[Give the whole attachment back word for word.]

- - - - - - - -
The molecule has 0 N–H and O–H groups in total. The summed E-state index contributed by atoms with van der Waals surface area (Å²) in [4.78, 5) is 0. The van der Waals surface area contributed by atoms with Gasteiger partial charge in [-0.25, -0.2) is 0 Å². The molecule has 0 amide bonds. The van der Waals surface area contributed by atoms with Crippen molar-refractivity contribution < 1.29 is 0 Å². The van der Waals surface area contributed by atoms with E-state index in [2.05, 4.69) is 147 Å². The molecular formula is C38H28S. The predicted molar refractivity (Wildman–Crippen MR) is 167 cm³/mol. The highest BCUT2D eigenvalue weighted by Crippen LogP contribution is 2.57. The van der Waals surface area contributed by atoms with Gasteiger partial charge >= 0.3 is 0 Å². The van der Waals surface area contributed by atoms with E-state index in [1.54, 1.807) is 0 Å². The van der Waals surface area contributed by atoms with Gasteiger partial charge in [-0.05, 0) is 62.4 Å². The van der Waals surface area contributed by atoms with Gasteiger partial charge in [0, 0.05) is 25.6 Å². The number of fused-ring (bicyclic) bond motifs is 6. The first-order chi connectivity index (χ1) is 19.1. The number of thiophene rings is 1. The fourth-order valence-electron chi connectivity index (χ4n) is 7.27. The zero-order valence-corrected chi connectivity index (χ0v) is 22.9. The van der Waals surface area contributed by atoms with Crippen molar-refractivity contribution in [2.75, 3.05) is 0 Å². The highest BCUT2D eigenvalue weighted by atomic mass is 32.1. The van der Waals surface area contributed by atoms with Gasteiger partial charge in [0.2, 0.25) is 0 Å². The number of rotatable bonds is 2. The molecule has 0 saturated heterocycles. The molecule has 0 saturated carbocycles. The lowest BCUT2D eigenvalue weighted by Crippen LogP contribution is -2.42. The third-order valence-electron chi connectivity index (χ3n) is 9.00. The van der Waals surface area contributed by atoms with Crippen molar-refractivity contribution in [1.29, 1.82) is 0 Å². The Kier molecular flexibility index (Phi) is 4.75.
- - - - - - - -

The molecule has 0 N–H and O–H groups in total. The summed E-state index contributed by atoms with van der Waals surface area (Å²) in [4.78, 5) is 0. The van der Waals surface area contributed by atoms with Gasteiger partial charge in [-0.25, -0.2) is 0 Å². The molecule has 0 amide bonds. The van der Waals surface area contributed by atoms with Crippen molar-refractivity contribution < 1.29 is 0 Å². The van der Waals surface area contributed by atoms with E-state index in [2.05, 4.69) is 147 Å². The molecular formula is C38H28S. The predicted molar refractivity (Wildman–Crippen MR) is 167 cm³/mol. The highest BCUT2D eigenvalue weighted by Crippen LogP contribution is 2.57. The van der Waals surface area contributed by atoms with Gasteiger partial charge >= 0.3 is 0 Å². The van der Waals surface area contributed by atoms with E-state index in [1.54, 1.807) is 0 Å². The van der Waals surface area contributed by atoms with Gasteiger partial charge in [-0.05, 0) is 62.4 Å². The van der Waals surface area contributed by atoms with Gasteiger partial charge in [0, 0.05) is 25.6 Å². The number of fused-ring (bicyclic) bond motifs is 6. The first-order chi connectivity index (χ1) is 19.1. The number of thiophene rings is 1. The fourth-order valence-electron chi connectivity index (χ4n) is 7.27. The zero-order valence-corrected chi connectivity index (χ0v) is 22.9. The van der Waals surface area contributed by atoms with Crippen molar-refractivity contribution in [2.75, 3.05) is 0 Å². The highest BCUT2D eigenvalue weighted by atomic mass is 32.1. The van der Waals surface area contributed by atoms with Gasteiger partial charge in [0.2, 0.25) is 0 Å². The number of rotatable bonds is 2. The molecule has 0 saturated heterocycles. The molecule has 0 saturated carbocycles. The lowest BCUT2D eigenvalue weighted by Crippen LogP contribution is -2.42. The third-order valence-electron chi connectivity index (χ3n) is 9.00. The van der Waals surface area contributed by atoms with Crippen molar-refractivity contribution in [1.29, 1.82) is 0 Å². The Kier molecular flexibility index (Phi) is 4.75.